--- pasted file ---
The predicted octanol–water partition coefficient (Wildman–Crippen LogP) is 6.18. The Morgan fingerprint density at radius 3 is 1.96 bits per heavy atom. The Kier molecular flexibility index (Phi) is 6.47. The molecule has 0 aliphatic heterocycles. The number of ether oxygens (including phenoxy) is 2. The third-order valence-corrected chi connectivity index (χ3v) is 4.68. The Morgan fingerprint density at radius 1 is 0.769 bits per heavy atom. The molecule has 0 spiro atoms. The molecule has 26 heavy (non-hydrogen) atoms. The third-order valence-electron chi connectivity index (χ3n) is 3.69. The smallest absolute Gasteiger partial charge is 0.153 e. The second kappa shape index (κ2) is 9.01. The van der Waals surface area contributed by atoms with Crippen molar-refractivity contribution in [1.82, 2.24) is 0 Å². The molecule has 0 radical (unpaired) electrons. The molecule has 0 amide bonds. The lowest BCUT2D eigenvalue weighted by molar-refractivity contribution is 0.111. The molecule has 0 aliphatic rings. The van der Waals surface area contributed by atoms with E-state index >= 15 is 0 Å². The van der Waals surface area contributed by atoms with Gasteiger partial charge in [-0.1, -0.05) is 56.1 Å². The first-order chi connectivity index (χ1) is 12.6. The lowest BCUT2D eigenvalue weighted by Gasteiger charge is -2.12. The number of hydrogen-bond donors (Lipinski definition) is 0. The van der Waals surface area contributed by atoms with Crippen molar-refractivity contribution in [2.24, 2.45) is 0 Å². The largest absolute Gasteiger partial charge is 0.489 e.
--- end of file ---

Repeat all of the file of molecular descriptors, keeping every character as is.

The predicted octanol–water partition coefficient (Wildman–Crippen LogP) is 6.18. The Morgan fingerprint density at radius 3 is 1.96 bits per heavy atom. The Kier molecular flexibility index (Phi) is 6.47. The molecule has 0 aliphatic heterocycles. The number of ether oxygens (including phenoxy) is 2. The third-order valence-corrected chi connectivity index (χ3v) is 4.68. The Morgan fingerprint density at radius 1 is 0.769 bits per heavy atom. The molecule has 0 spiro atoms. The molecule has 26 heavy (non-hydrogen) atoms. The third-order valence-electron chi connectivity index (χ3n) is 3.69. The smallest absolute Gasteiger partial charge is 0.153 e. The second kappa shape index (κ2) is 9.01. The van der Waals surface area contributed by atoms with Crippen molar-refractivity contribution in [1.82, 2.24) is 0 Å². The molecule has 0 radical (unpaired) electrons. The molecule has 0 amide bonds. The lowest BCUT2D eigenvalue weighted by molar-refractivity contribution is 0.111. The molecule has 0 aliphatic rings. The van der Waals surface area contributed by atoms with E-state index >= 15 is 0 Å². The van der Waals surface area contributed by atoms with Gasteiger partial charge in [-0.1, -0.05) is 56.1 Å². The first-order chi connectivity index (χ1) is 12.6. The lowest BCUT2D eigenvalue weighted by Gasteiger charge is -2.12. The number of hydrogen-bond donors (Lipinski definition) is 0. The van der Waals surface area contributed by atoms with Crippen molar-refractivity contribution in [2.24, 2.45) is 0 Å². The largest absolute Gasteiger partial charge is 0.489 e.